Last updated: September 2015
Brian May leads anti-badger-cull protest in Bristol.
Background to the cull
After a UK epidemic of bovine (cattle) TB in the 1930s, it was brought under control by cattle-based measures, until the last decades of the 20th century when it began to increase again.
According to the Badger Trust, “the increase followed a marked relaxation of cattle testing, slaughter and movement controls [and] coincided with the intensification of dairy farms.” On the other hand, farming organisations, notably the NFU, blamed badgers.
In the 1990s the Government commissioned a nearly 10-year, taxpayer-funded study including a Randomised Badger Culling Trial. The final report in 2007 concluded that ‘badger culling can make no meaningful contribution to cattle TB control in Britain,’ and recommended cattle-based measures alone.
The Coalition Government launched a four-year trial of badger culling in 2013 in an attempt to halt the spread of TB in cattle. Despite a report from the Government’s own Independent Panel of Experts concluding that the 2013 cull was both cruel and ineffective, it was repeated in 2014.
On 28th August 2015 the government announced that Natural England had authorised the cull to start again in Gloucestershire and Somerset, and also to begin in Dorset. This is despite widespread resistance from scientists, Wildlife Trusts and the general public.
The pilot badger culls in England are considered highly controversial for a number of reasons including their effectiveness, cost, impacts on local communities, animal rights concerns and politicised nature.
Like millions of others we believe that the badger cull will not stop the spread of bovine TB in cattle.
Independent scientific studies have shown that culling would be of little help in reducing bovine TB, and even suggest that it could make things worse in some areas.
Instead the cull will have a dire impact on British wildlife with over 70% of the badger population in large areas of the country being wiped out.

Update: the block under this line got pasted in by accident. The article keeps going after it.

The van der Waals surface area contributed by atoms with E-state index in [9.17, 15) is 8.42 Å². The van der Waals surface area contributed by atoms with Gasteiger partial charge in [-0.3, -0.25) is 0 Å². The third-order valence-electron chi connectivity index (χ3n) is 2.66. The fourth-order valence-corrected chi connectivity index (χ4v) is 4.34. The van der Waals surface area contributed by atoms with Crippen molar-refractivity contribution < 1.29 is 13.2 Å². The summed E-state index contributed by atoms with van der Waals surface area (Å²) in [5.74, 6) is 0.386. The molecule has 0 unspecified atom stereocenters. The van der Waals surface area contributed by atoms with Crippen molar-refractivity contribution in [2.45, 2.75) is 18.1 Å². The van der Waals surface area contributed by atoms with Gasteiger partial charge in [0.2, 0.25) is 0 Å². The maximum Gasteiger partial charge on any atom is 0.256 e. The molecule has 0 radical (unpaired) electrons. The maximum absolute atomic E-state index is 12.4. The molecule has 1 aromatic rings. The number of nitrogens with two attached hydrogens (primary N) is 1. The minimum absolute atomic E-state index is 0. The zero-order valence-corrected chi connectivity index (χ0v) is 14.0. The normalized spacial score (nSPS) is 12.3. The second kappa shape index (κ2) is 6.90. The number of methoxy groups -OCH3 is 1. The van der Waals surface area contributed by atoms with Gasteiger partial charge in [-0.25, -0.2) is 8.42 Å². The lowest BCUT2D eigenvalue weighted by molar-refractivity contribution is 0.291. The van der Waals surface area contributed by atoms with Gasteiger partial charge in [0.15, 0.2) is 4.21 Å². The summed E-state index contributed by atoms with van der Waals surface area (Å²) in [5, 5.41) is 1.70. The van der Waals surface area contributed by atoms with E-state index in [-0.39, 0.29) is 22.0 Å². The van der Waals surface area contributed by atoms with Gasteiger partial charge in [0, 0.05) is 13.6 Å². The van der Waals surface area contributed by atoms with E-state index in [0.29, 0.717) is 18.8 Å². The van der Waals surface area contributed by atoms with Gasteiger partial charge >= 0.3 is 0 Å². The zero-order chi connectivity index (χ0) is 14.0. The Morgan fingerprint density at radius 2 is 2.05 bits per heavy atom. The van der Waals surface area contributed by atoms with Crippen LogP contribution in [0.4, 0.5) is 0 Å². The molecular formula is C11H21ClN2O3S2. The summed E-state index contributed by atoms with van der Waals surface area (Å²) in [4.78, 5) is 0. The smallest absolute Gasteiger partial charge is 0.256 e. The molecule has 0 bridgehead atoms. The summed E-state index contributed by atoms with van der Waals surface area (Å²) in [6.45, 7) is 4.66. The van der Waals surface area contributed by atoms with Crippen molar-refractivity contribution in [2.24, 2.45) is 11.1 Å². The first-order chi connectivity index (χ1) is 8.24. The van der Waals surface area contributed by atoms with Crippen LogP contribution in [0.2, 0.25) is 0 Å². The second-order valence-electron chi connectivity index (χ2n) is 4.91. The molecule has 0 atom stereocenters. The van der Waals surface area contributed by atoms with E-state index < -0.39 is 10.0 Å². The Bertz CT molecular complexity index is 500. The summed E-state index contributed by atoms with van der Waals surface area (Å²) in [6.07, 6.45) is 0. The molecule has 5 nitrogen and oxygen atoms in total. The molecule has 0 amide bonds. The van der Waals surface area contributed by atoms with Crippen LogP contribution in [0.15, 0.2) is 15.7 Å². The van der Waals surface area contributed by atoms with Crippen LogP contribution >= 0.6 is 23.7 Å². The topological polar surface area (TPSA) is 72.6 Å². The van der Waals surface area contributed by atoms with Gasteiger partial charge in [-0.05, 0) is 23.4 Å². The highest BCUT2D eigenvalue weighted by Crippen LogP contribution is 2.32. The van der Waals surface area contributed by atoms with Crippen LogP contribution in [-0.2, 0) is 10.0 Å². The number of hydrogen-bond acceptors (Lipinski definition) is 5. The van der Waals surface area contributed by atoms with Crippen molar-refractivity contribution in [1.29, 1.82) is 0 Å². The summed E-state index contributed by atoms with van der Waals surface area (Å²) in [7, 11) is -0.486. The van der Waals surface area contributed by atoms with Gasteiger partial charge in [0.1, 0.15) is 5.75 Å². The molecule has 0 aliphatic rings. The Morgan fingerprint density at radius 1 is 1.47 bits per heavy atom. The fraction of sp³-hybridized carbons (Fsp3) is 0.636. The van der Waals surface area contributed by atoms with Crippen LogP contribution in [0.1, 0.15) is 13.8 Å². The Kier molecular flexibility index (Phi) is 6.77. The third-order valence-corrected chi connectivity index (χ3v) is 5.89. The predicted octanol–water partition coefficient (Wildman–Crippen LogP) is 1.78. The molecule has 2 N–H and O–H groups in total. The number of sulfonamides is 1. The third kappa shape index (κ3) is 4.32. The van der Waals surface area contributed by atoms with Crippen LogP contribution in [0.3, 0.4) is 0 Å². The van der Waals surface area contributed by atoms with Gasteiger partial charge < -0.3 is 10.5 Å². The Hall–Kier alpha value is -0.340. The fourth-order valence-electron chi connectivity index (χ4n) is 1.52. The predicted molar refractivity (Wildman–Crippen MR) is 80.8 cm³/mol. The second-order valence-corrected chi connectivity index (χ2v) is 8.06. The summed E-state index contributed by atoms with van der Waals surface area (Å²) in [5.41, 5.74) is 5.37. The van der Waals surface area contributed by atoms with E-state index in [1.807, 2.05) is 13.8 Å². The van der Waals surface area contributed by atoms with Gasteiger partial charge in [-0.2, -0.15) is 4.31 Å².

Ethical Consumer joined with other campaign groups to oppose the cull, and explored the idea of a boycott of farms supporting the cull in our Product Guide to Milk. In 2014 we received a grant from Lush to develop our work opposing the cull and set up a new website, Badger Action News, to collate and track campaign activities.
With over 20 groups opposing the cull and a wide range of possible actions, this website is designed to help you choose to add your support in a way that suits you best.
Visit Badger Action News >
Tweet your support for the campaign to stop the badger cull
Stop the Cull (STC) called for boycotts of two major chains who use dairy milk (Sainsbury’s and Caffè Nero) in order to get the issue of the badger cull onto the high street.
This year STC put maps on Facebook of all the Caffè Nero premises in London. Caffè Nero announced at the end of May 2015 that they would stop using milk from the badger cull zones. STC shifted the focus to Sainsbury’s.
Will dairy retailers evolve their response to the badger cull?
We spoke to Dominic Dyer from the Badger Trust in June, after he met with Sainsbury’s to pursue dialogue. “Publicly the retailers have so far largely sat on the fence,” he said. “They should accept their responsibility as key purchasers of dairy milk to play more of a part.” Although they are unlikely to label ‘badger friendly milk’, Dominic thinks they recognise a need to review their public messaging.
He suggested they could:
- Talk publicly about work they do with suppliers to support biosecurity measures on farms to reduce the likely spread of TB;
- Show support for cattle vaccination trials;
- Build on the support given by some local stores to badger vaccination schemes.
“Anti-cull campaigning has achieved a lot,” said Dominic, “and has opened up space for retailers to get involved in the debate, despite pressure from the National Farmers Union (NFU) to restrict it.”
Ethical Consumer is also part of Team Badger to help stop the cull of badgers in England.
We at Team Badger question:
- the humaneness of shooting badgers
- the monitoring of the cull and how this will ensure that the target of killing at least 70% of the badger population to reduce the disease is met but, at the same time, ensure that the culls are not detrimental to the survival of the populations of badgers
- how long-term lessons can be gained from the pilots. The government seems intent on rolling out the policy in up to ten additional areas despite any effect on the disease taking some years to be established.
What milk products to buy
Our product guide to Soya and Dairy-free milk is one way to ensure you are not buying milk from companies that source from inside the cull zone.